A new approach to determine the best performer in a benchmarking study.

Originality/value

Traditional benchmarking studies use gap analysis to identify a BIC performer over a single critical metric. This research integrates a mathematically driven decision analysis technique to determine the overall best performer over multiple critical metrics.

Details

Benchmarking: An International Journal, vol. 13 no. 4
Type: Research Article
ISSN: 1463-5771

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Article
Publication date: 5 May 2015

Venkat R. Kota, Don Taylor and Kevin R. Gue

Puzzle-based storage is a novel approach enabling very dense storage. Previous analytical studies have focussed on retrieval time when one or more usable escort locations…

Abstract

Purpose

Puzzle-based storage is a novel approach enabling very dense storage. Previous analytical studies have focussed on retrieval time when one or more usable escort locations (empty slots) are located near the system input/output location, and on simulation results for more complex situations. The purpose of this paper is to extend analytical results to determine retrieval time performance when multiple escorts are randomly located within the system.

Design/methodology/approach

Closed-form expressions for retrieval time are developed and proven for cases in which the number of free, randomly placed escorts is equal to one or two. Heuristics with associated worst case bounds are proposed for larger numbers of free escorts.

Findings

Puzzle-based storage systems are practical and viable ways to achieve storage density, but retrieval time is heavily dependent upon suitable use of escort locations. Analytical and heuristic methods developed within the paper provide worst-case retrieval time performance in a variety of settings.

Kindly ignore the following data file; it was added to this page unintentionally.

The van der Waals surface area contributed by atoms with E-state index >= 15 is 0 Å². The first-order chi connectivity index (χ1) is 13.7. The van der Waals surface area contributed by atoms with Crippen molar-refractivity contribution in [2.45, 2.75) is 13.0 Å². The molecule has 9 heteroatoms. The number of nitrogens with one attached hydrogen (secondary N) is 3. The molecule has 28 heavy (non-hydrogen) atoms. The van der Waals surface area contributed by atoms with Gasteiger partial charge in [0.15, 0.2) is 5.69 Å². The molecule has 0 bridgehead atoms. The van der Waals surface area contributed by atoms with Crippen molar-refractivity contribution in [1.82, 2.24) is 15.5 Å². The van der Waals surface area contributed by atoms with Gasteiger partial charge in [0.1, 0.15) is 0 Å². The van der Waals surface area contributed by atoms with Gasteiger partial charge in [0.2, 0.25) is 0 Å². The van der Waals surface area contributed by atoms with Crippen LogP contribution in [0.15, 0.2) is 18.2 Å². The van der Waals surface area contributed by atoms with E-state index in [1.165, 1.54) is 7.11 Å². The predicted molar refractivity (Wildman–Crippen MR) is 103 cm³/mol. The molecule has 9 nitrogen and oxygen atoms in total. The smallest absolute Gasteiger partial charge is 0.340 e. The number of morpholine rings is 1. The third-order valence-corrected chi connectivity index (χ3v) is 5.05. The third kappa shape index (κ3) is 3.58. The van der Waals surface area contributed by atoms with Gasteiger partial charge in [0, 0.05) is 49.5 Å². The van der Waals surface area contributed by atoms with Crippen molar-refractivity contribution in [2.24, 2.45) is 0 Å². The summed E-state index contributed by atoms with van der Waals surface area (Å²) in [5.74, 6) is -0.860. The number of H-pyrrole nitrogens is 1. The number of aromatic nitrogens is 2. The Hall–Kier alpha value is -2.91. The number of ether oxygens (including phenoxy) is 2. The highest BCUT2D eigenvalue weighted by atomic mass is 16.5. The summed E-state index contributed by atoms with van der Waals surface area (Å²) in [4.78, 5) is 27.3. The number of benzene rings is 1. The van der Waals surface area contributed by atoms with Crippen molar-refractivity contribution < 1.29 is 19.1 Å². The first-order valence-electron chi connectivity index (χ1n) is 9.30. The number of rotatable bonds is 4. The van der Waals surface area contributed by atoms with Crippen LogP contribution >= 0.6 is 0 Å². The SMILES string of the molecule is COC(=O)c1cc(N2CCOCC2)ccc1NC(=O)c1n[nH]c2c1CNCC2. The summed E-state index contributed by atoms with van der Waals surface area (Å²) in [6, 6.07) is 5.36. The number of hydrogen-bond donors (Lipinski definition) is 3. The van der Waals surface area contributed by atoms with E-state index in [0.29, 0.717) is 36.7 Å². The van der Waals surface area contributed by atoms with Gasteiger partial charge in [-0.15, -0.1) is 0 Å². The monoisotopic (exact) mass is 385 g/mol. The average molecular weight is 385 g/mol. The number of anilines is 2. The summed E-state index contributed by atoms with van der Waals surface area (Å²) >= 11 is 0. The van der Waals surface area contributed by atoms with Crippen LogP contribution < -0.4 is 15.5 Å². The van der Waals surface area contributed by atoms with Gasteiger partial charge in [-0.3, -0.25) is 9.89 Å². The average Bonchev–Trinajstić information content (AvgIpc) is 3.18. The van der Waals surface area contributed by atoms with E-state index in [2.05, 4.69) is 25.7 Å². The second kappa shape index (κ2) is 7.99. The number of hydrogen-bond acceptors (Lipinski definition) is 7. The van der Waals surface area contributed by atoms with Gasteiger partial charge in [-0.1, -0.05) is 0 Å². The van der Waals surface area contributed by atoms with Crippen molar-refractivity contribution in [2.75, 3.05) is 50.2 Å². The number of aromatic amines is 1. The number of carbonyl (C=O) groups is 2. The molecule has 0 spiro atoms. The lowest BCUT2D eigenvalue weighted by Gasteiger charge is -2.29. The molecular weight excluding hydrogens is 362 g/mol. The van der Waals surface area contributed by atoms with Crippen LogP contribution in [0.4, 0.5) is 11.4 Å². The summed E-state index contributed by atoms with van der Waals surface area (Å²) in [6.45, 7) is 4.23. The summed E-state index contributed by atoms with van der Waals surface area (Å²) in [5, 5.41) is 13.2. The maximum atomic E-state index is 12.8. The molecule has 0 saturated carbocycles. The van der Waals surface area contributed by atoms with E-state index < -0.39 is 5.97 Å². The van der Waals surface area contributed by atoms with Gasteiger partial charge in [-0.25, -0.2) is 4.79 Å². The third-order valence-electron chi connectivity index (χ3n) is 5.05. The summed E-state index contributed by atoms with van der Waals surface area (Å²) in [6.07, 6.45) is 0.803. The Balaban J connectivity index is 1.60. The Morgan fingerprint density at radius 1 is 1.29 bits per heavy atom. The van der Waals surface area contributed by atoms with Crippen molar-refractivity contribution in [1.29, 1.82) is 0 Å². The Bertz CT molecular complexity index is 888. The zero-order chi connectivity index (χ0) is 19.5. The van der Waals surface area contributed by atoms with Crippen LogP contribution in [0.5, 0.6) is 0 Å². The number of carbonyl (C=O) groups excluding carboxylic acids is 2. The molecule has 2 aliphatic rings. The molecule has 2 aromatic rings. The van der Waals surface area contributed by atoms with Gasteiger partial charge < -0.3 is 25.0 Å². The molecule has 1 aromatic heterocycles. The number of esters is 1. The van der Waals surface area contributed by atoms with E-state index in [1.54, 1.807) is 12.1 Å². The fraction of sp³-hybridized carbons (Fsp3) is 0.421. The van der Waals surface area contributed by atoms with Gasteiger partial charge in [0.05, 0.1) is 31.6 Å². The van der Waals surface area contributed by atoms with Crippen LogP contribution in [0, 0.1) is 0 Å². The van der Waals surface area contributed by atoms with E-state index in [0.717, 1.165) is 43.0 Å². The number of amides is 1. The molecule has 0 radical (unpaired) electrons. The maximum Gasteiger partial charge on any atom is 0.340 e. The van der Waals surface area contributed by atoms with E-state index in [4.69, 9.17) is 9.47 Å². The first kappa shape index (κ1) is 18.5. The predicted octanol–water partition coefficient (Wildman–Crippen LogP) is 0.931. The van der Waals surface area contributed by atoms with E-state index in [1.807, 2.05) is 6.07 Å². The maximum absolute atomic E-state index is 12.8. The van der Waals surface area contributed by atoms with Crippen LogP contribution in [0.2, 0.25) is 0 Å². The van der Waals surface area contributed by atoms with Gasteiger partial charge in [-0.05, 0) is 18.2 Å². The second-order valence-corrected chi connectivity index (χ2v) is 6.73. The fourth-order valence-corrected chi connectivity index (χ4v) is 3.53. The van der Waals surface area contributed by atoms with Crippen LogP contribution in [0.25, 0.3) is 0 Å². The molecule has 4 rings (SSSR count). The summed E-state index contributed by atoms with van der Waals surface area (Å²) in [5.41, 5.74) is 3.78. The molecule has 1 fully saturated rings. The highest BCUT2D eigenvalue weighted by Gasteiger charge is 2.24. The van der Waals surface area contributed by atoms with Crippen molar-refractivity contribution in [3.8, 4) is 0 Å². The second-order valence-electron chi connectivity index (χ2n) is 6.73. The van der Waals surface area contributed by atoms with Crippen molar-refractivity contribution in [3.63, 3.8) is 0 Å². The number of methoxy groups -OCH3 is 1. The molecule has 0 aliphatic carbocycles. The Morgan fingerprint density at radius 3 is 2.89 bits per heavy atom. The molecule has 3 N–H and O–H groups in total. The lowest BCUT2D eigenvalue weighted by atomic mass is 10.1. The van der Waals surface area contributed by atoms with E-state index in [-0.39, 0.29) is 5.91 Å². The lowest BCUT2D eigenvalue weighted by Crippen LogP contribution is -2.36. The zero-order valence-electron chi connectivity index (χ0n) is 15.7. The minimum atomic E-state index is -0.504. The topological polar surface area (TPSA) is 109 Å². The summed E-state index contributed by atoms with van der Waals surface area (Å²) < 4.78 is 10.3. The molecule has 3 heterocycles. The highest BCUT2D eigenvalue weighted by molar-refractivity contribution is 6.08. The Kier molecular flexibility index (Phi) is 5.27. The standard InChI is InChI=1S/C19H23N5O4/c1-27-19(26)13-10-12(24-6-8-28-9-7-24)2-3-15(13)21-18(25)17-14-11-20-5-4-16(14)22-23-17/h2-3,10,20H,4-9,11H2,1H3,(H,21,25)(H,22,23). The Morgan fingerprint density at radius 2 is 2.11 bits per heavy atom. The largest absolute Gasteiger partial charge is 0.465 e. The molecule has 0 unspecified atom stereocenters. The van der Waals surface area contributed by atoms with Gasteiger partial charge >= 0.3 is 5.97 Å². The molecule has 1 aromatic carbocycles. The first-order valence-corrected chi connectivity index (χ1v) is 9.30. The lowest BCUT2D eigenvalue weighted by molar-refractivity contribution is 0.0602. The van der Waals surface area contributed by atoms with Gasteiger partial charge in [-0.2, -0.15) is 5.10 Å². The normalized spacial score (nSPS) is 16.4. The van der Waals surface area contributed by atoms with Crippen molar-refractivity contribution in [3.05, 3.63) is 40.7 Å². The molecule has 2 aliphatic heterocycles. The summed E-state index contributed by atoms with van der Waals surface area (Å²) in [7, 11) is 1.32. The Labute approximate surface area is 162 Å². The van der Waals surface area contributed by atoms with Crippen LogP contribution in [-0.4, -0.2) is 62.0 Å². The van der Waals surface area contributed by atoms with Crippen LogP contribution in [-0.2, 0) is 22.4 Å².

Research limitations/implications

As the number of free, randomly located escorts increases, optimal analytical solutions are difficult to obtain. Heuristics provide viable retrieval strategies in these situations, and worst-case bounds are relatively easily developed.

Originality/value

The primarily contribution of this paper is to make theoretical extensions of optimal methods for puzzle-based storage systems. It motivates additional research in multiple-escort systems and provides insights that should prove useful for the development of 3-dimensional puzzle-based systems and for systems in which concurrent item movement is permitted.

Details

Journal of Manufacturing Technology Management, vol. 26 no. 4
Type: Research Article
ISSN: 1741-038X

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Article
Publication date: 16 August 2013

N. Faber, M.B.M. de Koster and A. Smidts

The purpose of this paper is to investigate how warehouse management, understood as a cluster of planning and control decisions and procedures, is organized and driven by…

Abstract

Purpose

The purpose of this paper is to investigate how warehouse management, understood as a cluster of planning and control decisions and procedures, is organized and driven by task complexity (TC) and market dynamics (MD).

Design/methodology/approach

A multi‐variable conceptual model is developed based on the literature and tested among 215 warehouses using a survey.